Weapons bound for Yemen seized on Iranian boat: coalition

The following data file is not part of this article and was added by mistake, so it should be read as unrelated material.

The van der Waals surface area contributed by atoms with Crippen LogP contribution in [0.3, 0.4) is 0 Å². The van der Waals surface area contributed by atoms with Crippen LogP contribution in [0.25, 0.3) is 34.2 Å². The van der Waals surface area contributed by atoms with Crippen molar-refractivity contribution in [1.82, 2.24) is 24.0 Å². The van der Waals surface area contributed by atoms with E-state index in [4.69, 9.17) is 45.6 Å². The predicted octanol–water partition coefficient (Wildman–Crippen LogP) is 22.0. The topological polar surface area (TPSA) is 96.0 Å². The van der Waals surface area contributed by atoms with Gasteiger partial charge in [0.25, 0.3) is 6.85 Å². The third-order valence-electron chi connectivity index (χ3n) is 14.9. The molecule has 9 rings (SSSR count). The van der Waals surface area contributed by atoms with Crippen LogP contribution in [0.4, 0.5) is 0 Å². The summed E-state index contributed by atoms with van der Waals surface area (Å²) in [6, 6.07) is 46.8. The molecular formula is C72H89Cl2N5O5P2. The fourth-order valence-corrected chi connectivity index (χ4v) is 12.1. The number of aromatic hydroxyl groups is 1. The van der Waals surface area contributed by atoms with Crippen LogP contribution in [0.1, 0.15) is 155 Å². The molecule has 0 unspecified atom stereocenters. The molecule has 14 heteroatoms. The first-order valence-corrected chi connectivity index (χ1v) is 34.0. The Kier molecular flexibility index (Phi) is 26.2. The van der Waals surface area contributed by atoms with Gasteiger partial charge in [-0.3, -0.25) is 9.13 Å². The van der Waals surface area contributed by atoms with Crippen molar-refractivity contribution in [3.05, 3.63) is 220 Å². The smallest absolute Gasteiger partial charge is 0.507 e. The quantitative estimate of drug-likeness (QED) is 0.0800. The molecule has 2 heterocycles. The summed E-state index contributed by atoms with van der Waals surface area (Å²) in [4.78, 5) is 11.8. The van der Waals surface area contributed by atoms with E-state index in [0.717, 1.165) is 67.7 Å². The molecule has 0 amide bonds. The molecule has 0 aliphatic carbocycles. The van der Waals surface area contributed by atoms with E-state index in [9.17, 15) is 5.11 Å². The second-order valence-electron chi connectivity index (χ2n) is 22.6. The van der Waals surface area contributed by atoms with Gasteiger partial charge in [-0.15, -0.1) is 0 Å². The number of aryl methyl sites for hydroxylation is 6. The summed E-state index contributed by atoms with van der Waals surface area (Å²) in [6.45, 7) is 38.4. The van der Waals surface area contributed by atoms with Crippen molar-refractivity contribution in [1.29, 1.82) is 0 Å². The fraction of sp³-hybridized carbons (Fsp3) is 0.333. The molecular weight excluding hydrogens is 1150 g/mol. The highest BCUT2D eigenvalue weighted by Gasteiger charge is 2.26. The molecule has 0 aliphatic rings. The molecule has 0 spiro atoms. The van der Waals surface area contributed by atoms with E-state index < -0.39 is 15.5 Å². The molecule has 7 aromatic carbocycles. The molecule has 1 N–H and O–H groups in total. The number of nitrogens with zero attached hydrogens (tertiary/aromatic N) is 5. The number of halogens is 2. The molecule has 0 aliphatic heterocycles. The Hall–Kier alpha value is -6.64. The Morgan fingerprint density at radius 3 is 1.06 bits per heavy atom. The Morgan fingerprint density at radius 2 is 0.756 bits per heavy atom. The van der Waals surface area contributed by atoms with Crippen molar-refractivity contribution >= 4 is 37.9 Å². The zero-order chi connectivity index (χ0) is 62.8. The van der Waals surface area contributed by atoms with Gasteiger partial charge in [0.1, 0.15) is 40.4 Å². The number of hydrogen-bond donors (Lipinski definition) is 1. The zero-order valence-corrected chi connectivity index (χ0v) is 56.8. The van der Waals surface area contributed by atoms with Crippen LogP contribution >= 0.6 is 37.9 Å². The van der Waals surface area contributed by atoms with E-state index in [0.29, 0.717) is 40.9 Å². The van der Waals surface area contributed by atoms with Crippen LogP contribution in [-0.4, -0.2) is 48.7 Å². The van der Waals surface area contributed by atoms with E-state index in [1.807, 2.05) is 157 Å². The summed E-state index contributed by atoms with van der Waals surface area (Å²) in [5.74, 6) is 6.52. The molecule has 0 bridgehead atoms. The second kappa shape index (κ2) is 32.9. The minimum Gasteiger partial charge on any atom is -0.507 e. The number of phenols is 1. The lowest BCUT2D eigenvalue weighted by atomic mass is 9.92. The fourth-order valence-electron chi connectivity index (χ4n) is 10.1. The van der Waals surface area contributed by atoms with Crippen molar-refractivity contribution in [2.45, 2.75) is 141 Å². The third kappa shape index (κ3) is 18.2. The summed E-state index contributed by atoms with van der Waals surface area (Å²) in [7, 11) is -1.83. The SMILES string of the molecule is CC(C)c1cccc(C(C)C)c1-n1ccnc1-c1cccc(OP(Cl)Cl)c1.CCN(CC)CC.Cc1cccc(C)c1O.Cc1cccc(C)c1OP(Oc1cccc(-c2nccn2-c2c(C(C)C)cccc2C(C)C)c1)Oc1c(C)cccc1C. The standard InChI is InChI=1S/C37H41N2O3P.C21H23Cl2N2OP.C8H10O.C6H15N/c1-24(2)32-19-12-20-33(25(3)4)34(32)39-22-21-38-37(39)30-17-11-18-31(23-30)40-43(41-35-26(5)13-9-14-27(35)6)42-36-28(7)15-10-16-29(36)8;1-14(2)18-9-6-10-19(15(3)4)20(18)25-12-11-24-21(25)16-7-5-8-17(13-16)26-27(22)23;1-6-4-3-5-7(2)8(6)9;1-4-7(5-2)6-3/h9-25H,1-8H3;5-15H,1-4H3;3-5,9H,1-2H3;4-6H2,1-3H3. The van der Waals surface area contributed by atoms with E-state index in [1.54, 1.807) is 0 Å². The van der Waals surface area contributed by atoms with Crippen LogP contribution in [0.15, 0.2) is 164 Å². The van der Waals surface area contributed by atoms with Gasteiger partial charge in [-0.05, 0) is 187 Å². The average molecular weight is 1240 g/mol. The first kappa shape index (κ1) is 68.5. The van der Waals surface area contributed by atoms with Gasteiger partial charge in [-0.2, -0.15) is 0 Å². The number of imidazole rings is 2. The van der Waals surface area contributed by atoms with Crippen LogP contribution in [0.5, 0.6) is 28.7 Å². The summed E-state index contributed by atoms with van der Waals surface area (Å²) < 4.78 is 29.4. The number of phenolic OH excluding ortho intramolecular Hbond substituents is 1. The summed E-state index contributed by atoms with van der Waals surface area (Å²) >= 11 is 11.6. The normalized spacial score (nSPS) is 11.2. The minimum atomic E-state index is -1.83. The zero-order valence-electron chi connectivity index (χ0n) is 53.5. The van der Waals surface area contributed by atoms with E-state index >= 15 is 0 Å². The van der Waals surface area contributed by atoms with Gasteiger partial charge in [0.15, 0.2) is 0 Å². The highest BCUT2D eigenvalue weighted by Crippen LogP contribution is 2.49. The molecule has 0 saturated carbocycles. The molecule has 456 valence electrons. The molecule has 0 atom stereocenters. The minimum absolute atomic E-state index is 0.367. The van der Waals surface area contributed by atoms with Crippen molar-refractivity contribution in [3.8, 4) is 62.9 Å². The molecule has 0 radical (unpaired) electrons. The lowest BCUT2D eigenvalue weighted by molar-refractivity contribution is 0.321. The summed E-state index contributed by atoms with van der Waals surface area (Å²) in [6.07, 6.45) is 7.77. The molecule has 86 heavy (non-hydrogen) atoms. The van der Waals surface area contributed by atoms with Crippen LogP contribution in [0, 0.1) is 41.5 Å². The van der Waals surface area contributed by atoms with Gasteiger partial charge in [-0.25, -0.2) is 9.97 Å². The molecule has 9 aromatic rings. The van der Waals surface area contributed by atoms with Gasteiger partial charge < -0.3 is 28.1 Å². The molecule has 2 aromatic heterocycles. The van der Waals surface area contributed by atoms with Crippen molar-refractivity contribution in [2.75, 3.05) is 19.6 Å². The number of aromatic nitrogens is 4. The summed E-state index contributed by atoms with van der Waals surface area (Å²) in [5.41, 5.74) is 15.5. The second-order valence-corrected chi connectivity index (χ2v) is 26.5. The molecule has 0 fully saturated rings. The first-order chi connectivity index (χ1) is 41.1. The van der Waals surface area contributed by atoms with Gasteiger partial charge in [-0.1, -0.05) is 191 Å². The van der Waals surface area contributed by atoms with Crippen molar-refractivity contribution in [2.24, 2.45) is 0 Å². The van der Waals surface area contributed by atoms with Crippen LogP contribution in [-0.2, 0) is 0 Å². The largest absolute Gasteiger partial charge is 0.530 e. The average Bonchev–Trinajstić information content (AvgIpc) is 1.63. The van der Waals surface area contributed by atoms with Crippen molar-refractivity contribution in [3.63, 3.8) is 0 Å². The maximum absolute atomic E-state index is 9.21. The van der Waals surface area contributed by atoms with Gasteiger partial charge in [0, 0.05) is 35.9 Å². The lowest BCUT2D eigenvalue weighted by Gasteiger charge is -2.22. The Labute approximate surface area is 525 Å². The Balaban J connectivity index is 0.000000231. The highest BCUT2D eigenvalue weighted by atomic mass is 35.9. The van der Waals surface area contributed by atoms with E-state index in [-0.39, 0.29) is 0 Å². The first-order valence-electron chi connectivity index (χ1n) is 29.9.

By William Maclean DUBAI (Reuters) - Saudi-led coalition forces said on Wednesday they had seized an Iranian fishing boat loaded with weapons on its way to deliver them to Houthi fighters in Yemen. The announcement came a day after tribal fighters backed by the coalition won control of a strategic dam in central Yemen from Houthi forces following weeks of fighting east of the capital Sanaa. The coalition, which also includes Bahrain, Qatar, Egypt and the United Arab Emirates, has been battling the Iranian-backed Houthis for more than six months. It aims to restore to power President Abd-Rabbu Mansour Hadi's government, forced out by the Houthis, and contain what Gulf Arab states see as Tehran's growing influence in their backyard. As part of the campaign, Saudi-led naval forces have imposed a near-blockade to prevent weapons from reaching the Houthis, resulting in long delays and mandatory searches for shippers in the region. A coalition statement said 14 Iranian sailors were detained on the boat, which was carrying 18 anti-armored Concourse shells, 54 anti-tank shells, shell-battery kits, firing guidance systems, launchers and batteries for binoculars. "The Command of the Coalition ... foiled an attempt to smuggle weapons destined to the Houthi militias, on an Iranian fishing boat," the statement said, adding the vessel was seized on Saturday some 150 miles off Salalah in southern Oman. There was no immediate comment from Iran. The coalition has long accused Iran of arming the Houthis, who seized control of Yemen starting in September last year, claiming they were out to fight corruption and to force Hadi to bring them into the government. BIGGEST GAIN The seizure of the Marib dam is the biggest success for several weeks for the Yemeni militia fighting alongside Gulf troops. Together they have pushed toward the Houthi-controlled capital Sanaa 110 km (70 miles) west of the dam, but progress has been slowed by landmines and stiff resistance from Houthi forces in rugged mountains. Pictures on the front pages of Gulf dailies showed the foreign troops and local tribesmen planting the flags of the UAE, Bahrain and Saudi Arabia on the dam. Two suspected al Qaeda militants were killed in what was believed to be a U.S. drone strike on a vehicle traveling in al-Wadi district in Marib on Wednesday, local tribesmen said. U.S. forces have conducted many strikes in the area. Washington acknowledges using drones against militants but does not publicly comment on the operations. Further to the southwest, pro-Hadi fighters suffered their first significant loss in weeks in Taiz province, where a district fell to the Houthis and their allies in Yemen's army on Tuesday. Residents and local officials said the Houthis appeared to be mobilizing their forces for a southern push in the nearby area of Kirsh, about 75 km (45 miles) from Aden. Six months of civil war and hundreds of coalition air strikes have killed more than 5,400 people in Yemen, according to the United Nations, and exacerbated widespread hunger and suffering. (Additional reporting by Mohammed Ghobari in Sanaa and Marwa Al-Malik in Dubai; Writing by Noah Browning and Sami Aboudi; Editing by Andrew Roche)